Set in 2100, Exodus tells the story of the island of Wing which is about to be flooded by rising seas. 15-year-old Mara, a native of the island, discovers the existence of New World sky cities that are safe from the storms they endure for months on end, and the rising seas. Mara convinces her people to travel to one of those cities only to be shut out completely by citizens of the New World.
Through perseverance, a calm mind, and a quote from her best friend – “Keep going and never stop” – Mara works to find a new home and hope that life will continue. This book fits into the dystopian genre that many middle and high school students today find compelling. In an article written for Orion Magazine, author David Sobel describes the reasons to encourage the reading of dystopian fiction in middle school. “If Katniss [from the Hunger Games] and these other heroines compel us to be heroic, then perhaps these books are part of the solution.” Mara is definitely one such heroine, who might just help your students be a part of the solution.
Exodus was written in 2002, but it could have been written yesterday. The themes of this book are more relevant today than ever. Mara and her family are living in the midst of a changing climate, and she becomes a refugee who is turned away from one of the only safe places left on Earth. The new cities that were built high in the sky have become off limits to any person not deemed “smart enough.”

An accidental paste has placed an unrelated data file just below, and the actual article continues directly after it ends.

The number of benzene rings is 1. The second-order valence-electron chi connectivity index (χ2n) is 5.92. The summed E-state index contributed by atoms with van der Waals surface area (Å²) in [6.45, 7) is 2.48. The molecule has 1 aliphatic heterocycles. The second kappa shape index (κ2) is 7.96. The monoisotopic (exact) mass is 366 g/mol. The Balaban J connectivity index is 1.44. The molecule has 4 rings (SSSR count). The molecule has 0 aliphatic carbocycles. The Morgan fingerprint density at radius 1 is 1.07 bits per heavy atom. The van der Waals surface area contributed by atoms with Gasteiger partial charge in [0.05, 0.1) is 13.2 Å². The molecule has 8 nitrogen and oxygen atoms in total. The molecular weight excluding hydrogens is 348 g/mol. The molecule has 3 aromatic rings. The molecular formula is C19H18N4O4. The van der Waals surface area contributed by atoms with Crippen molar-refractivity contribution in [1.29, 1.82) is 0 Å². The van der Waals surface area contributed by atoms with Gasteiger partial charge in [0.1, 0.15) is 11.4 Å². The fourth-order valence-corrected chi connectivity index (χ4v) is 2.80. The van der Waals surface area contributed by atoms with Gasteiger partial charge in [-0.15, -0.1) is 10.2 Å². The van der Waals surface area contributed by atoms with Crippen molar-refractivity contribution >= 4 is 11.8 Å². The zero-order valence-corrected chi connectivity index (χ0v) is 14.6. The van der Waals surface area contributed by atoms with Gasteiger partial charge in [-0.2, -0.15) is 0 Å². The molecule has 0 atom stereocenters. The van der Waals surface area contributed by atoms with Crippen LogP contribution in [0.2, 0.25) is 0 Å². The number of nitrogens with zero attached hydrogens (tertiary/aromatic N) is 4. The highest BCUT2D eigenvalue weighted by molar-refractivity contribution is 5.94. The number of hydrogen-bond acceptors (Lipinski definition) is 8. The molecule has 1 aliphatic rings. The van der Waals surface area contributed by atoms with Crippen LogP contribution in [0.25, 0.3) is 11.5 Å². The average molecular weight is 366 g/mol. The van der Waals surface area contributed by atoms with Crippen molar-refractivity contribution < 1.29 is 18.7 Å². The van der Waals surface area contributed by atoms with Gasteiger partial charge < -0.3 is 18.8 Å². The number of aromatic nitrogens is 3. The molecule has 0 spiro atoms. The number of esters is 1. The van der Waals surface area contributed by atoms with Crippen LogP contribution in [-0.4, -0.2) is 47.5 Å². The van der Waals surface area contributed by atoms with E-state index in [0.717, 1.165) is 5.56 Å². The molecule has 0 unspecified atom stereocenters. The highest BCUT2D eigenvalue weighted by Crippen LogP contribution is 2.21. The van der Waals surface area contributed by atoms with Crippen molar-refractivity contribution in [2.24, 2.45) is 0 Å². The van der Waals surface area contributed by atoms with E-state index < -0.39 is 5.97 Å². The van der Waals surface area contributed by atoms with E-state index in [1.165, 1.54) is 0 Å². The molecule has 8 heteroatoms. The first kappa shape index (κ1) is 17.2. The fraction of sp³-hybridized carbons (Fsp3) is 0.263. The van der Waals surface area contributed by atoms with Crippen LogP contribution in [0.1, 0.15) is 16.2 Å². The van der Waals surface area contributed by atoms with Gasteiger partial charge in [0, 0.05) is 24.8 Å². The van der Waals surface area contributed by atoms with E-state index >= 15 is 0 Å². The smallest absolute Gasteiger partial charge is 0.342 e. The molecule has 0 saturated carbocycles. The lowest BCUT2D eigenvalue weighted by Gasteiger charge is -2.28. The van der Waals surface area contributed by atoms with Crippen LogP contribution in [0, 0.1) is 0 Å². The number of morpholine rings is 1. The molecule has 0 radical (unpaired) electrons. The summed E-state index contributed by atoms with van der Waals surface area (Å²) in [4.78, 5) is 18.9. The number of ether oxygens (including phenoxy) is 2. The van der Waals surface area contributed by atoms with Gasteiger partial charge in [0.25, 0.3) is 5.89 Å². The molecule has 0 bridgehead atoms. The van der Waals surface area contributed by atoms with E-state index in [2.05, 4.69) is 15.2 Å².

For an educator interested in using this book in the science, social studies or language arts classroom, the themes are endless. Because of the rising sea level and raging storms, Mara and her people become refugees who are left outside the city walls along with hundreds more. The causes of this humanitarian crisis are revealed when Mara and her friend discuss the energy choices of the past and how their future was shaped from these mistakes. “We lost our city because of that too. [She] says human beings burned up the power of the Earth, not just the trees but so much of the goodness of the planet that the world grew hot and the great ice mountains melted and flooded the lands…Our ancestors stole our future.” Finally, this book demonstrates the importance of empathy, hope, resilience, and leadership in a changing world — a theme in many climate fiction books. As Sobel writes
…resilience and hope is what so many of these plucky characters exemplify, even when faced with the worst odds. If we want to avoid the environmental catastrophes and repressive central governments pictured in current dystopian fiction, we’re going to need more adolescents willing to be heroic.